A second area that was identified as important for Hungary is foreign currency lending, specifically the stock of foreign-currency debt. As you know, a lot of it is mortgages in Swiss francs. This issue will be with Hungary for a long time. There is no quick-fix solution to this. Some of the ideas that have been floated to encourage private-sector voluntary debt restructuring go in the right direction but the devil will be in the details. I should also say that the high level of foreign-currency debt imposes constraints on monetary policy, which are recognized by the Central Bank.

The third area that was identified by the Executive Board is economic governance. I should say, and you will see it from the Board's assessment in the summing up, that there was quite some concern about some of the steps taken in recent months, specifically changes to the rights of the Constitutional Court, to the way members of the Monetary Policy Council are appointed, to the way the Financial Stability Council operates and to the changes to the Fiscal Council which had been set up only recently to provide a body to independently asses the government's fiscal policies. Against this background, the Board of the IMF recommended a very close policy dialogue with the authorities. We are very much ready to pursue that. Formally, this is called Post-Program Monitoring, but what is means is that we will continue to be open for exchanging ideas on all levels with the government. With that, I am happy to answer any questions that you may have on the report.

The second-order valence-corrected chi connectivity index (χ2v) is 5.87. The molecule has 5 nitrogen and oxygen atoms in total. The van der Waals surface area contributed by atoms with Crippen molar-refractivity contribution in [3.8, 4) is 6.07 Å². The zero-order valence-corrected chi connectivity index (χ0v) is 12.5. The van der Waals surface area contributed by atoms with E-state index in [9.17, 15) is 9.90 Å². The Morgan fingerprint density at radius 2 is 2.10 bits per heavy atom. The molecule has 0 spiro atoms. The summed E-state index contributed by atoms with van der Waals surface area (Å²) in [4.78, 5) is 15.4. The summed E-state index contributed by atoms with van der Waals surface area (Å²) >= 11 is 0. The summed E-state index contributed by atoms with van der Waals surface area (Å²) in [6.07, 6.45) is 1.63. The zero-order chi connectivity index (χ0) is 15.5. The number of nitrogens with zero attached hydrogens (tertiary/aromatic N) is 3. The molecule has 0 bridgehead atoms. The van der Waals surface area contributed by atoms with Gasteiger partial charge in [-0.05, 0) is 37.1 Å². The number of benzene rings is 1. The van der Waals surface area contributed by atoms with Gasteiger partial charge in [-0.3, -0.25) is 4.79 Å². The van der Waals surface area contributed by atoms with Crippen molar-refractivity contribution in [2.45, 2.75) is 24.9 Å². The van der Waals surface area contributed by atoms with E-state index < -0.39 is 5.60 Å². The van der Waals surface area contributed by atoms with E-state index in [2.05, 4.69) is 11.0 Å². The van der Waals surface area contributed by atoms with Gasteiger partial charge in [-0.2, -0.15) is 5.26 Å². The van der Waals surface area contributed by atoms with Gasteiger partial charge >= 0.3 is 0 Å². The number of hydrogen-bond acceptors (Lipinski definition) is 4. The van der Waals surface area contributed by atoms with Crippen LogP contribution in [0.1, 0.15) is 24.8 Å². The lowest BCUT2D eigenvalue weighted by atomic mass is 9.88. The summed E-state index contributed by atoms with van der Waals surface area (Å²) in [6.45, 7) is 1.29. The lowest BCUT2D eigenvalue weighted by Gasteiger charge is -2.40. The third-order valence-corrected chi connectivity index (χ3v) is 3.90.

QUESTION: Thank you. I have one question on the statistics. I read both the Executive Board's statement as well as the Staff report and I noticed I am not sure if it is a discrepancy or not, in the IMF's Staff Report on page nine the projected government surplus 5.7 percent, and in the Executive Board's shorter piece, it is 5.6 percent. I wondered which one is the correct one.

MR. ROSENBERG: I think it must be the 5.7. There may be a rounding or a clerical error, but I think the general message from this is not determined by the one decimal difference here. Clearly, the government will run a surplus this year on ESA accounting standards because the transfer of these potential assets counts as one-time revenue. I should also say that the report was completed at the end of December based on the information available at that very point in time and we only now since Monday know exactly how many people have opted to say in the second pillar. We will have to update our calculations of what that translates to in terms of assets being transferred. Therefore, I think we should not be glued to this one decimal.

QUESTION: No, I am certainly not glued to it. My question was which one we should use in the article we are writing, we will go with 5.7 percent according to what you said.

MR. ROSENBERG: We can get back to you, but my first inclination would be 5.7 because that is probably also consistent with the one in the other tables.

MS. NARDIN: If there were no more questions, this would conclude the conference call on the Staff Report on Hungary. Thank you Christoph and thank you all participating.